samedi 20 octobre 2007


This is a blog entry for all of you who have expressed worry for my safety -- being a young naive single woman living alone africa and all. No worries! I several roomates to look after me now! Some of them I dont really like very much - they hog all the limited space of my hut. Some keep out of the way pretty well and earn their rent. Others are there for entertainment. I am talking of course about the 'real-world' africa drama played about between my various arthropod and reptilian roomates and myself.

First, the most numerous and determined of the loafers, the termites. Man, i both love and hate termites. I admire their organization and distribution of tasks (they are a colony much like ants and have different roles etc). Because of this, i am in a daily full-on battle with these greedy guys. Seriously, i spend time each day attempting erradication. I'll take my little broom and sweep their tunnel off my wall and then a few hours later they will have built it back! Arhg! The battle is on and I will be the victor! Truth be told, it is their house and im the renter.

Next, spiders. I used to be so afraid of spiders and they just dont really bother me much anymore. When i first got to my house there were millions of them and i kicked them all out. But now, they are starting to return slowly. Fortunately for the spiders, they have proven to me that they can earn their keep in my home . . . by eating the termites. Spiders love to eat termites and i love for them to be eaten. So, if a spider can prove, upon inspection of his web, that he will kill termites for me i let that spider stay. This is however only a deal ive worked out with spiders in the corners of my house. The ones in the windows and on the ceiling perish as soon as they are spotted by me.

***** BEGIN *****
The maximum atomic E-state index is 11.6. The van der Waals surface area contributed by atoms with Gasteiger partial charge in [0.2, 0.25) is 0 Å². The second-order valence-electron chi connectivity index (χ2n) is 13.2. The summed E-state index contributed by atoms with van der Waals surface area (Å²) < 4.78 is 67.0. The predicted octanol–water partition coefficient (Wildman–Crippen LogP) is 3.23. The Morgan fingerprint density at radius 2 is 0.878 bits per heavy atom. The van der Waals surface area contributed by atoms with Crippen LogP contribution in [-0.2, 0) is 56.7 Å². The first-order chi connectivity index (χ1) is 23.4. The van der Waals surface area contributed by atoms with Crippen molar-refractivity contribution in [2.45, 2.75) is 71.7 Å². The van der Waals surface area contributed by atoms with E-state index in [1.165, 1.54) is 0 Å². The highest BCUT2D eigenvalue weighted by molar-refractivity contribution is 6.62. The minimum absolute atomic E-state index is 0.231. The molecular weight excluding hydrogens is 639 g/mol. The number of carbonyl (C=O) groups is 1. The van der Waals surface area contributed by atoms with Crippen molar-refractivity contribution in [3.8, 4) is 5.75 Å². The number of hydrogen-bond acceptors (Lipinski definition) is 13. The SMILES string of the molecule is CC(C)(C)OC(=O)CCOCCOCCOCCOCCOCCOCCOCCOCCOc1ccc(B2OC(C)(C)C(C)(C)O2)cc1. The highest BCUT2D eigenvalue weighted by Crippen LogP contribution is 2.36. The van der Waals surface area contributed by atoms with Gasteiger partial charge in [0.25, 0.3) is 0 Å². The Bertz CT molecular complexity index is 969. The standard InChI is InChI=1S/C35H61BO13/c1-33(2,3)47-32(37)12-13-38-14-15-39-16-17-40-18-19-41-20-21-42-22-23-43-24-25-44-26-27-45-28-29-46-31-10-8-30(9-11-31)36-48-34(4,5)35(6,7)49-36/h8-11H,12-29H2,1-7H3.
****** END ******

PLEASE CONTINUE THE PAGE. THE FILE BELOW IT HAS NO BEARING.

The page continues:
My last fellow tennant is a gaggle of 'house geckos' that live under my tin roof and on my walls. As termite eaters, they are also allowed to stay put. However, the house geckos offer as a bonus excellent entertainment. They are my new favorite tv show. They click and charge each other and scrabble around . . . good times had by all. I only get mad at them when they poop on my stuff. "Not cool, house geckos," i say "Not Cool!" Maybe if i say it in clicks they will understand me and stop pooping on my clothes. You have to shake out your clothes here before you put them on because there may be a gecko or a bug hiding in them. Oh! such fun!

So those are my roomates. We have a nice little rapport going. Everybody gangs up on the termites. I pick on the spiders some. And the spiders and I think the house geckos are a riot. Good times had by all indeed.

samedi 6 octobre 2007

Running Water

In America, if you need water you go to the tap and fill up a glass. You step into the shower and turn some knobs. You load a dishwasher or washing machine and push some buttons. Eureka!In America, there is the luxury of running water. In Africa, its not quite so easy. The good pump nearest my house is about a five minute walk away. I dont know if you remember or not but water is really freakin heavy. really. So, i pay a neighbor to get water for me. All functionaires (people with government jobs like teachers) pay kids to do stuff for them like their laundry, fetch their water, do their dishes etc. So, I pay Bienvenue, a 13yr old boy who lives in my courtyard, to bring me water. Bienvenue straps jugs to his bike and goes off to the pump returning 20 minutes later with my water. Thus, i have running water too only mine comes to my home on a bike.